Thanks to April Fool Day, Google decided to repay Topeka, KS by changing its name to, well, Topeka. Aside from giggles that this “retaliation” produces, the real question is how soon will Topeka gets Google’s gigabit service?
I wish Google’s Gigabit would come to Austin, TX too. Aside from having a large student population, Austin also has a questionable pleasure of being a testbed for Time Warner’s attempt to force everyone to pay by byte. Sure, first attempt has failed, as users are not that stupid, and understand perfectly, that company can’t report record profits from its internet service arm, along with falling expenditures on equipment and transport of internet traffic and being hurt by those evil bandwidth hogs, that dare to use up to the promised bandwidth.
For provider ideal situation is when everyone pays heaps of money and use very little of bandwidth. And what can be better than claiming that your internet connection is somehow limited by the number of bytes you downloaded? Unlike, say, water, that actually is limited by the number of gallons in local lake (or whatever the source utility uses), internet connection is more like charging for the right of flight through a certain territory, and then claim that corridor can only support no more than a certain number of planes per month. Yes, it’s limited, but only by throughput, not by the number of bytes.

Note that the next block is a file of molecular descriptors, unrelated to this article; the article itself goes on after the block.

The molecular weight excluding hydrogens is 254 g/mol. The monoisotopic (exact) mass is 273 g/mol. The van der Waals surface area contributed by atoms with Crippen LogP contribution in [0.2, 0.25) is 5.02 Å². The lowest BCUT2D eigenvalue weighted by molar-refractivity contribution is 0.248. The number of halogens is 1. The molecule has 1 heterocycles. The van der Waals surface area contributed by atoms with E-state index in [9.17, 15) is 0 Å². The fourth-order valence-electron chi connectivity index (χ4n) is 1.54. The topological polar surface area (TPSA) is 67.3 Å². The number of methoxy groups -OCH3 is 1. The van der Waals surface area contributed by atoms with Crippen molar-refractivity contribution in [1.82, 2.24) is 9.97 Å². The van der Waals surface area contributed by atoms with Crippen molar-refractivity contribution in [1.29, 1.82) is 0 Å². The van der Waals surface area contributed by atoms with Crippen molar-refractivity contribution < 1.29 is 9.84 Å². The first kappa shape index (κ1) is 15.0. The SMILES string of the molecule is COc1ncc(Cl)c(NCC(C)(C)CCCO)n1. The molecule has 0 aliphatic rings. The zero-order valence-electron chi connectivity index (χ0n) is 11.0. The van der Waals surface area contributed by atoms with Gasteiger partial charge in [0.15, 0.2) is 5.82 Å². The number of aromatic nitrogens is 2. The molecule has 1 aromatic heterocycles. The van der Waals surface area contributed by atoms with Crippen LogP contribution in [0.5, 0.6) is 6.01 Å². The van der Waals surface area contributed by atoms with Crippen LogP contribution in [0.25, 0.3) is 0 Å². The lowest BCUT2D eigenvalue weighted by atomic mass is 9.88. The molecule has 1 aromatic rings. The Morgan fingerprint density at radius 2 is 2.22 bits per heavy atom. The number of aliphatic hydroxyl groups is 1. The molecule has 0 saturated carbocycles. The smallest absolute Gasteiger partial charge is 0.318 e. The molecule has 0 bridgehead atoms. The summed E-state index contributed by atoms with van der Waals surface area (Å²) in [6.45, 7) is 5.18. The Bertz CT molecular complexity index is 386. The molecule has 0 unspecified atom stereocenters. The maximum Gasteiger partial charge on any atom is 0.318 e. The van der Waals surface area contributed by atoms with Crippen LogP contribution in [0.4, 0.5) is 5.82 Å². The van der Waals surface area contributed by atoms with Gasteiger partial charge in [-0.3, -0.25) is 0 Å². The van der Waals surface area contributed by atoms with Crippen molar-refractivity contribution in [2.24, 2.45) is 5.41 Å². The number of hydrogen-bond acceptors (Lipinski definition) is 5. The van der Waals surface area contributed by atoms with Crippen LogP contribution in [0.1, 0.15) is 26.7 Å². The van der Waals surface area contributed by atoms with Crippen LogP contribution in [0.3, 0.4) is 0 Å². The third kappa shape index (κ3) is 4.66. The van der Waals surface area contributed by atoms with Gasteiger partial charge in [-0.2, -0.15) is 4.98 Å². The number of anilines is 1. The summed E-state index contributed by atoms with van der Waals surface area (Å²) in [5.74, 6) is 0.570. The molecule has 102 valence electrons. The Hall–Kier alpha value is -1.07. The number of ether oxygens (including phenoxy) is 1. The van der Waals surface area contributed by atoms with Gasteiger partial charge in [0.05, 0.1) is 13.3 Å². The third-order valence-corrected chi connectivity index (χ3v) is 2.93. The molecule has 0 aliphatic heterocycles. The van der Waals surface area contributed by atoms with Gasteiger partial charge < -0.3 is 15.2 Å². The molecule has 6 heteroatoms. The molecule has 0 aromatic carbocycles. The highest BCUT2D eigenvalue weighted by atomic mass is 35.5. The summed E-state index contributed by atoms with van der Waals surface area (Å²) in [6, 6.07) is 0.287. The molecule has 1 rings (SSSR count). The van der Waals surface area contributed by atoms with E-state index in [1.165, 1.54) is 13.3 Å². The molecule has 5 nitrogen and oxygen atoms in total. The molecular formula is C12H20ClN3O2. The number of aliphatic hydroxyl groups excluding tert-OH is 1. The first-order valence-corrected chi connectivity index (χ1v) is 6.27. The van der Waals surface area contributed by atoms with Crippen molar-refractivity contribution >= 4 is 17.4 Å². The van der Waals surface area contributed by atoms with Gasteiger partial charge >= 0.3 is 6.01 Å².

So marketoids decided to dress this as a “question of fairness”. That those evil bandwidth hogs should pay even more, and preferably for each byte they download. Yet somehow grandma won’t pay significantly less, because despite the fact that cost of single GB delivered to user’s home is a few cents, cable company would love to charge several bucks for it.
Regardless, I hope Google’s project will at least give a pause to these plans to squeeze out as much money as possible from customers. Yes, I agree that private enterprise should charge as much as they can, but only in case of open market. Cable and telco companies are not in open market — they enjoy significant protections by being monopolies in certain geographical areas (and work actively on banning localities’ ability to provide alternative means of connecting to the internet). If Google can afford to run fiber to the home, so should ATT.
Google, please wire Austin.